“It's a sobering moment. It defines the ultimate obligation that you might have,” said Andrew Card, who served as chief of staff to George W. Bush and was with Bush just before and after his first nuclear briefing in January 2001. It is also likely sobering for millions of the Americans who heard a series of Trump rivals warn last year that the New York mogul must never gain access to America’s massive nuclear arsenal. "How can you trust him with the nuclear codes?"
President Barack Obama said at one October rally. "You can't do it." But America will do it on Friday. From the moment Trump is inaugurated, he will be trailed everywhere he goes by a military aide carrying a 45-pound black satchel colloquially known as the nuclear “football.” Inside will be the codes, war plans and communication tools needed to start a nuclear war. By then, national security officials will have instructed Trump on the chilling steps he would have to take to order a nuclear launch that could, in theory, kill hundreds of millions of people. Little is known about the briefing itself, which an Obama White House spokesman declined to discuss.
Trump spokesman Sean Spicer would say only that “every step needed to assure a peaceful transfer of power from one president to the next is taking place.” But nuclear experts and former presidential aides offered some detail and historical context for what they call a harrowing glimpse at a nightmare scenario.
Confronting the reality of nuclear war has left past presidents deeply moved, even shaken. In his 1999 memoir, Bill Clinton’s former spokesman George Stephanopoulos described seeing Clinton emerge from his nuclear briefing, held at 7 a.m. on the day of his inauguration. “The man who would soon command the most powerful military force in the world emerged … silent and more somber than I’d ever seen him,” Stephanopoulos wrote. Clinton wasn’t the only one moved. Stephanopoulos recalled that George H.W. Bush’s outgoing national security adviser, retired Gen. Brent Scowcroft, “slipped out of Blair House and into the street with tears reddening the rims of his eyes.”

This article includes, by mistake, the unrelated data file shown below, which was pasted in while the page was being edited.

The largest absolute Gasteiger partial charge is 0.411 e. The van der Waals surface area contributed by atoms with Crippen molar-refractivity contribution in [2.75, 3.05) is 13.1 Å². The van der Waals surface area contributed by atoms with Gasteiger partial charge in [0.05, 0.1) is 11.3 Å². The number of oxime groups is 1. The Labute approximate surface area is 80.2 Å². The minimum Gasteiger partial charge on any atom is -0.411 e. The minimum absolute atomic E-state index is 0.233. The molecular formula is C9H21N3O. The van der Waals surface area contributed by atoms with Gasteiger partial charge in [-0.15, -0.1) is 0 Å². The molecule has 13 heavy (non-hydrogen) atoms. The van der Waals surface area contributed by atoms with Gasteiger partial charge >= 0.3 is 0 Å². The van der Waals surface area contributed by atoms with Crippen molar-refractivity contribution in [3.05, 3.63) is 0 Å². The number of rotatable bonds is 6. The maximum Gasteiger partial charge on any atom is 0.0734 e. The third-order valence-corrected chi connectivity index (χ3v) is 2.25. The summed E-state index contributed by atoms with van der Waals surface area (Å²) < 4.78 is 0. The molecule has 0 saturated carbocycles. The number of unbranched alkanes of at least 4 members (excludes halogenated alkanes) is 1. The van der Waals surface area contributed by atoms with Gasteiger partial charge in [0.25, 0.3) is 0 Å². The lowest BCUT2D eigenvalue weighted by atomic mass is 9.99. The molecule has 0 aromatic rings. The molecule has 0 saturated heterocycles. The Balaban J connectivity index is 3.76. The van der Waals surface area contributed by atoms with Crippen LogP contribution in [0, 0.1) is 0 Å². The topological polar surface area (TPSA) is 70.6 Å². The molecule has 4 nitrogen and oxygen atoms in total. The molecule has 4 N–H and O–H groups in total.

Trump himself has spoken about the horror of nuclear weapons. “I’d be the last one to use the nuclear weapons, because that’s sort of like the end of the ballgame,” he said at a March 2016 MSNBC town hall. But at the same event, Trump refused to rule out the use of nuclear arms, and cited the Islamic State as a possible target if “somebody hits us.”
Sources familiar with the shadowy world of the U.S. nuclear establishment said that Trump would customarily be briefed by the outgoing national security adviser, Susan Rice, along with the White House military aide responsible for the so-called nuclear football. Trump would likely be joined by his incoming national security adviser, retired Lt. Gen. Michael Flynn.
If the recent past is a guide, Trump’s briefing will occur Friday morning at Blair House, where Trump plans to spend Thursday night. Like Clinton, Obama in 2009 took his nuclear briefing on the morning of his inauguration, just before heading to an 8:30 a.m. church service.